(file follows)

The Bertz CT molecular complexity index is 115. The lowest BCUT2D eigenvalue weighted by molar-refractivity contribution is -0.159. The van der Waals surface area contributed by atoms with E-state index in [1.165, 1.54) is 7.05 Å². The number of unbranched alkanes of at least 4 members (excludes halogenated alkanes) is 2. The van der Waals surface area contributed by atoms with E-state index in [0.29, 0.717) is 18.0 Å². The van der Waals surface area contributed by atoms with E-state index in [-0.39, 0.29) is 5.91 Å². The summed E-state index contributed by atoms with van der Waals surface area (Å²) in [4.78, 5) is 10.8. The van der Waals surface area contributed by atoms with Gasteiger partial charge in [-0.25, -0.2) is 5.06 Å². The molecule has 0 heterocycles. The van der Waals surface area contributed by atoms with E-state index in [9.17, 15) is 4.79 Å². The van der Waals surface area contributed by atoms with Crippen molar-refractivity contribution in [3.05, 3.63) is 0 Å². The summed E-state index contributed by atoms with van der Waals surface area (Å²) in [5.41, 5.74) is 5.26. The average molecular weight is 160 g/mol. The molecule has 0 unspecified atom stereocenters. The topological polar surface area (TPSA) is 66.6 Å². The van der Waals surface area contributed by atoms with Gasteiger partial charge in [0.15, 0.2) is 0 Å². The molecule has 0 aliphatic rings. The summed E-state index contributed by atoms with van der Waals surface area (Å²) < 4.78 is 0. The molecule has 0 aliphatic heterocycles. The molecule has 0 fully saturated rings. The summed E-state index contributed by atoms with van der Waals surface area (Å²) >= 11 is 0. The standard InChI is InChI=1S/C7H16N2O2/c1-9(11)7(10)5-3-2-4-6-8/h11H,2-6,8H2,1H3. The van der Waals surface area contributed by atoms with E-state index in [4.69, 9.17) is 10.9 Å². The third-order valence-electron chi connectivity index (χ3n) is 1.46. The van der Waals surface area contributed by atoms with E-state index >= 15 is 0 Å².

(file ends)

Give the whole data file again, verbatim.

The Bertz CT molecular complexity index is 115. The lowest BCUT2D eigenvalue weighted by molar-refractivity contribution is -0.159. The van der Waals surface area contributed by atoms with E-state index in [1.165, 1.54) is 7.05 Å². The number of unbranched alkanes of at least 4 members (excludes halogenated alkanes) is 2. The van der Waals surface area contributed by atoms with E-state index in [0.29, 0.717) is 18.0 Å². The van der Waals surface area contributed by atoms with E-state index in [-0.39, 0.29) is 5.91 Å². The summed E-state index contributed by atoms with van der Waals surface area (Å²) in [4.78, 5) is 10.8. The van der Waals surface area contributed by atoms with Gasteiger partial charge in [-0.25, -0.2) is 5.06 Å². The molecule has 0 heterocycles. The van der Waals surface area contributed by atoms with E-state index in [9.17, 15) is 4.79 Å². The van der Waals surface area contributed by atoms with Crippen molar-refractivity contribution in [3.05, 3.63) is 0 Å². The summed E-state index contributed by atoms with van der Waals surface area (Å²) in [5.41, 5.74) is 5.26. The average molecular weight is 160 g/mol. The molecule has 0 unspecified atom stereocenters. The topological polar surface area (TPSA) is 66.6 Å². The van der Waals surface area contributed by atoms with Gasteiger partial charge in [0.15, 0.2) is 0 Å². The molecule has 0 aliphatic rings. The summed E-state index contributed by atoms with van der Waals surface area (Å²) < 4.78 is 0. The molecule has 0 aliphatic heterocycles. The molecule has 0 fully saturated rings. The summed E-state index contributed by atoms with van der Waals surface area (Å²) >= 11 is 0. The standard InChI is InChI=1S/C7H16N2O2/c1-9(11)7(10)5-3-2-4-6-8/h11H,2-6,8H2,1H3. The van der Waals surface area contributed by atoms with E-state index in [4.69, 9.17) is 10.9 Å². The third-order valence-electron chi connectivity index (χ3n) is 1.46. The van der Waals surface area contributed by atoms with E-state index >= 15 is 0 Å².